A Quest isn't
a design pattern. It's a definition, but because it's complicated and needs
discussion, we're going to treat it like one.
A task accomplished by the players for a reward.
Scope: A quest is the basic unit of gameplay. It is something that must be
accomplished that provides some reward for the players.
quest is ubiquitous. All game action is driven by reward and quests formalize
and increase the default rewards gained from playing the game such as character
experience and player fun.
Player driven quests are the most engaging quests. Dictates enforced from kings
and geased by wizards are the most frustrating.
Fan (or Array): giving players 2 or more quests simultaneously.
Scope: The creation of the quest fan is to give players meaningful options. The
problem with the quest fan is making sure the quests are meaningful. If it's
just a list of quests and the order you complete them doesn't affect the other
quests or the rest of the game, it's effectively a linear sequence. The quest
fan is effective when completing one task means you can't finish or complete
another. The quest fan is very effective when the order in which you
complete the tasks opens and closes different options based on how they are
is not a video game you can complete 100%. When you run a game that way, the
game becomes tedious.
Use: This is
common to anyone who's ever played an older bioware game. You have a start
quest, then you reach a base, from which you have three quests you can complete
in any order before you can advance the plot. In a video game, it's fine
because the purpose of choosing a quest is to play the video game.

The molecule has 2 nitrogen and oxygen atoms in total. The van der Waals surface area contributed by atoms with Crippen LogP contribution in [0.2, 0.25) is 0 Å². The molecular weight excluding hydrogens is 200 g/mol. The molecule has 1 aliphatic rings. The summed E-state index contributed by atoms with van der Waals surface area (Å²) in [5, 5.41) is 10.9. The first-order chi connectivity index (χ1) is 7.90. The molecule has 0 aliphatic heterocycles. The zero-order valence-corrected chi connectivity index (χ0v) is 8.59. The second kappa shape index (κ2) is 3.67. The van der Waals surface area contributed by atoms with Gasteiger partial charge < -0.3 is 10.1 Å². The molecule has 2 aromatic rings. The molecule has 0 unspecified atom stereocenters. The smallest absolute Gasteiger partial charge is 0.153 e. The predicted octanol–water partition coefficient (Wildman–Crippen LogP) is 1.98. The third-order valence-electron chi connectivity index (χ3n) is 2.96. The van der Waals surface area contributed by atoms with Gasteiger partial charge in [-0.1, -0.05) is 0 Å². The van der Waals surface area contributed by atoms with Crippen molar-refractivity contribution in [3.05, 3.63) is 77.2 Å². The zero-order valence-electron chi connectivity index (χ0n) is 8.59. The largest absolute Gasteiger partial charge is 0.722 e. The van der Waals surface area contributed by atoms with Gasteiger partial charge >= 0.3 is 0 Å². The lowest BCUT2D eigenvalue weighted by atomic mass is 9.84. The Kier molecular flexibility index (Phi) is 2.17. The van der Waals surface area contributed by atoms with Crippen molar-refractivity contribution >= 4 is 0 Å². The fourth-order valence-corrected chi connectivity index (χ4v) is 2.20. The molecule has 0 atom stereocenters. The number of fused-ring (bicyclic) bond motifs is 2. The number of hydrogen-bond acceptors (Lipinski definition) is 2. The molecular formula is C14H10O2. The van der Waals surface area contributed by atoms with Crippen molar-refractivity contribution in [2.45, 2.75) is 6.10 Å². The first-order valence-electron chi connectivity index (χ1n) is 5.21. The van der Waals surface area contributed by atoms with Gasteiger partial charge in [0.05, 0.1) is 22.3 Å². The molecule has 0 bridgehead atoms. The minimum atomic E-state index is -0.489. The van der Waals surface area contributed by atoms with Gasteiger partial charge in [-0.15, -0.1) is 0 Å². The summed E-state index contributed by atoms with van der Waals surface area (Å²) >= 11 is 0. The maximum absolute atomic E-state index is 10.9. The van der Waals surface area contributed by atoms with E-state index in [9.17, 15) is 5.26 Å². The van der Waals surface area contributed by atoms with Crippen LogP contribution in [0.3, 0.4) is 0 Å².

example of a quest fan is the three-pronged quest in S2, White Plume Mountain.
Characters are tasked with retrieving three weapons that have disappeared, each
in a different location in the adventure and each with a different clue. There
is a minimal amount of interaction between the three quests, each following a
different direction in the dungeon and only affecting each other prong in the
most direct way (i.e. slain guards remain slain). There is some interaction
based on the order in which the players leave, retrieving wave last can cause
the players to exit via the geyser, allowing them to avoid Nix and Nox and
Keraptis's recruiting attempts.
Using a quest fan allows players to meet their own needs during play, based on
what type of gameplay they are interested in. It allows the Dungeon Master to
then alter play based on the choices of the player characters. Simply having a
list of tasks to complete that do nothing but reward you doesn't work as well
in a tabletop game and certainly doesn't leverage the strength of infinite play
available from a live human Dungeon Master.
If you have a
selection of quests available and the order you complete them in is irrelevant,
it's might as well be a linear sequence pattern. No action the players take can
affect the outcomes of the quest fan, they are just a list of tasks that can be
completed in any order.
This is why
"Retrieve all parts of the Rod of Seven Parts" are such bad campaign
ideas. It's removing all the meaningful choice from the players. That doesn't